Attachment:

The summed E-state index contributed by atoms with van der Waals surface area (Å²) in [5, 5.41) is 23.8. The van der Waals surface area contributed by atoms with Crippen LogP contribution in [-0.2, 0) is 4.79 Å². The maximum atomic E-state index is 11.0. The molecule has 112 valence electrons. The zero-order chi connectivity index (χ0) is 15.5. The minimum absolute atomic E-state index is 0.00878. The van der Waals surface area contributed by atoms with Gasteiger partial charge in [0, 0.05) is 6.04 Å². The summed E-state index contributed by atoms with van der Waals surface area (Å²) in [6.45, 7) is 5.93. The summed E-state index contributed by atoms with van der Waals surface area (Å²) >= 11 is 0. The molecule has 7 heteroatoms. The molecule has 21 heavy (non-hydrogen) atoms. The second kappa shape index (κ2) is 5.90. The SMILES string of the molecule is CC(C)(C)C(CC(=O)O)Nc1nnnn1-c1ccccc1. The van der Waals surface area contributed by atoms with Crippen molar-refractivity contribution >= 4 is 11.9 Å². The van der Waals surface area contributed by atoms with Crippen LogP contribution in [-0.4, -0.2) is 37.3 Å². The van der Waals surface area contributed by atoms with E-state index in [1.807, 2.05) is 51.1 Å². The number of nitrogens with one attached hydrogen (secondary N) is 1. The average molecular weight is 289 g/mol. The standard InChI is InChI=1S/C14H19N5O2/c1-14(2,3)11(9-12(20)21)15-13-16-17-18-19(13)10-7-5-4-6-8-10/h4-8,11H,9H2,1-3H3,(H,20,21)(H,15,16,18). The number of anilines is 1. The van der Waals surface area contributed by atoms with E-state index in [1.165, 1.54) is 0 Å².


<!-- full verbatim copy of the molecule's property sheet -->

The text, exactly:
The summed E-state index contributed by atoms with van der Waals surface area (Å²) in [5, 5.41) is 23.8. The van der Waals surface area contributed by atoms with Crippen LogP contribution in [-0.2, 0) is 4.79 Å². The maximum atomic E-state index is 11.0. The molecule has 112 valence electrons. The zero-order chi connectivity index (χ0) is 15.5. The minimum absolute atomic E-state index is 0.00878. The van der Waals surface area contributed by atoms with Gasteiger partial charge in [0, 0.05) is 6.04 Å². The summed E-state index contributed by atoms with van der Waals surface area (Å²) in [6.45, 7) is 5.93. The summed E-state index contributed by atoms with van der Waals surface area (Å²) >= 11 is 0. The molecule has 7 heteroatoms. The molecule has 21 heavy (non-hydrogen) atoms. The second kappa shape index (κ2) is 5.90. The SMILES string of the molecule is CC(C)(C)C(CC(=O)O)Nc1nnnn1-c1ccccc1. The van der Waals surface area contributed by atoms with Crippen molar-refractivity contribution >= 4 is 11.9 Å². The van der Waals surface area contributed by atoms with Crippen LogP contribution in [-0.4, -0.2) is 37.3 Å². The van der Waals surface area contributed by atoms with E-state index in [1.807, 2.05) is 51.1 Å². The number of nitrogens with one attached hydrogen (secondary N) is 1. The average molecular weight is 289 g/mol. The standard InChI is InChI=1S/C14H19N5O2/c1-14(2,3)11(9-12(20)21)15-13-16-17-18-19(13)10-7-5-4-6-8-10/h4-8,11H,9H2,1-3H3,(H,20,21)(H,15,16,18). The number of anilines is 1. The van der Waals surface area contributed by atoms with E-state index in [1.165, 1.54) is 0 Å².